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20121205
20121205
Search Results 0 to 3 of about 4 (some duplicates have been removed)
lead time. but it's also important to remember that the fiscal cliff isn't only tax rates and spending cuts. the fiscal cliff also includes the nation's agriculture policy, which expires at the end of the year. it includes patches to medicare formulas. patches to social security formulas. so this is a huge mess of issues. we're not even talking about those issues yet. congressional negotiators and the white house aren't talking about these huge host of other issues that are on the table. the thought is if they can get past tax rates and spending cuts, then they will be able to deal with the peripheral issues. but we don't have much time. if a deal isn't reached or a framework isn't reached in the next week or, so it's going to be a big problem. >> all right, thanks for that. good to see you. > >>> nokia -- we'll tell you more when we come back in a few moments. [ male announcer ] this december, remember -- ♪ you can stay in and like something... ♪ [ car alarm deactivates ] ♪ ...or you can get out there with your family and actually like something. ♪ the lexus december to rememb
of the fiscal cliff negotiations. the mortgage interest deduction. government spending on this will reach $100 million by 2014, making it the third largest tax break on the books. who does it help? 41 million people. the most recent irs data showed that 41 million people claimed this deduction on their 2010 tax returns. the tax policy center says it tends to benefit upper middle class families the most. these bars show income in the circles the average savings. for those with incomes of less than $40,000 a year, their savings is $91, look at the people who make $250,000 and more. their average savings is about $5500. this benefits people most on both coasts and cities like chicago, with higher property prices, and we watch the fiscal cliff negotiations closely for what could happen next to this tax goody next year. >> here's the question i'm hearing people ask, if we go off the cliff here, how big a hit will we take on taxs? stand by, because i'm about to give you the closest answer i possibly can. to help me with that is laurie montgomery, she is the fiscal policy reporter for the washington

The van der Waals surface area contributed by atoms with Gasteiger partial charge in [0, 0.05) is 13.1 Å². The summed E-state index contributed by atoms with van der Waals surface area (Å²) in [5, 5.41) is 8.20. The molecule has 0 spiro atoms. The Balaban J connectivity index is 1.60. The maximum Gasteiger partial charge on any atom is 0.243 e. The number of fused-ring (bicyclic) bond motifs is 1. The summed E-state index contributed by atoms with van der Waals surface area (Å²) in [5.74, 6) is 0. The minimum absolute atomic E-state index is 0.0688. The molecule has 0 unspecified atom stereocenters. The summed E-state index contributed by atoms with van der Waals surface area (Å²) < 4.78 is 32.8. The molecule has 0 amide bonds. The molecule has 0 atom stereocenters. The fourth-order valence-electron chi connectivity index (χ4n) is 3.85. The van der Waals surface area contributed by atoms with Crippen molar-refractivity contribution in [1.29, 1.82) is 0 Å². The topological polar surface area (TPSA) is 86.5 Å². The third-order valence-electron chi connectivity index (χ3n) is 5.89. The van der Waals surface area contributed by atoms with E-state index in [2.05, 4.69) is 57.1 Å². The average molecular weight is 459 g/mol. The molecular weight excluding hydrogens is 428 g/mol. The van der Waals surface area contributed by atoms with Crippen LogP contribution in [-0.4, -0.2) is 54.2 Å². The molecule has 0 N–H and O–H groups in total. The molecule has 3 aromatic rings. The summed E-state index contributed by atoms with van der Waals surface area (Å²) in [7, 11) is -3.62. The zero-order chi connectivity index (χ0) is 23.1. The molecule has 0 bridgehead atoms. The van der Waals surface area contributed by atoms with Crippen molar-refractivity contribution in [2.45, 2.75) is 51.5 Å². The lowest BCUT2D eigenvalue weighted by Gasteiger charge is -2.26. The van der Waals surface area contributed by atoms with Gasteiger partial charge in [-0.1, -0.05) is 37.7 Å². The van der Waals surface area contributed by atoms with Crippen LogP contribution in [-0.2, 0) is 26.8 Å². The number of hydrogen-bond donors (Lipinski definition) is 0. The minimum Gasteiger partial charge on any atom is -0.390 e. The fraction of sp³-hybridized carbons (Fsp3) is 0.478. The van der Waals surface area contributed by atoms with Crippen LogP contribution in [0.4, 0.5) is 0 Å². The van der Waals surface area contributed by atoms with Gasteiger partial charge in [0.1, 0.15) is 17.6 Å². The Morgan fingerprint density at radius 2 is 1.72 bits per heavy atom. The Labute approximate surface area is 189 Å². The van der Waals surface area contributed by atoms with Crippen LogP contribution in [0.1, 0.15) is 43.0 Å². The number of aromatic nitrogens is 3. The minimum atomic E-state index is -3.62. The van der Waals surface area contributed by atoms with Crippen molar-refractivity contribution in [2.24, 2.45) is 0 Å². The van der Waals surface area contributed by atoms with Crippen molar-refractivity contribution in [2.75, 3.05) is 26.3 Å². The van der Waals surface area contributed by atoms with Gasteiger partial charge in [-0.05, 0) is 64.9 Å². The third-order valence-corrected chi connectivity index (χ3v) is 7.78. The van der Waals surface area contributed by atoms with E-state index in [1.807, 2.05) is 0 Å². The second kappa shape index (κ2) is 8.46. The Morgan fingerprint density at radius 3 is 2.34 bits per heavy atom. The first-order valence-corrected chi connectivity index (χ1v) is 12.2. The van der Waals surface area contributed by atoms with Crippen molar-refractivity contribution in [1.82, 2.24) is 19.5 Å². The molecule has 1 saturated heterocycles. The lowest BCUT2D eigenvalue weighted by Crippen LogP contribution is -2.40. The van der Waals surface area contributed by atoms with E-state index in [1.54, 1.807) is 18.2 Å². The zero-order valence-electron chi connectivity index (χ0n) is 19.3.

-- the president may secretly want the country to fall off the fiscal cliff. earlier today our hannity cameras caught up with a senator from wisconsin on capitol hill. >> it's increasingly clear to me that the president is very willing to go over the cliff. i think he ought to be spending more time listening and less time lecturing. the president seems to be just fixated on increasing tax rates even though they may hurt the economy and i'm concerned if we go over the cliff, that what we're going to see is unemployment back above 9% and we'll see, you know, a country where we're in a second recession. >> all right. the senator is absolutely right. what we heard from president in recent days amounts to nothing more than con descending lectures. in fact, he sounds like the same hyperpartisan canada that we saw on the campaign trail, you know, the one that worked tire leslie to demonize success. the president appears to have a out right unhealthy fixation on increasing taxes regardless of the consequence and bring on the fiscal cliff. he says who cares if we spiral into another recession. if unemp
Search Results 0 to 3 of about 4 (some duplicates have been removed)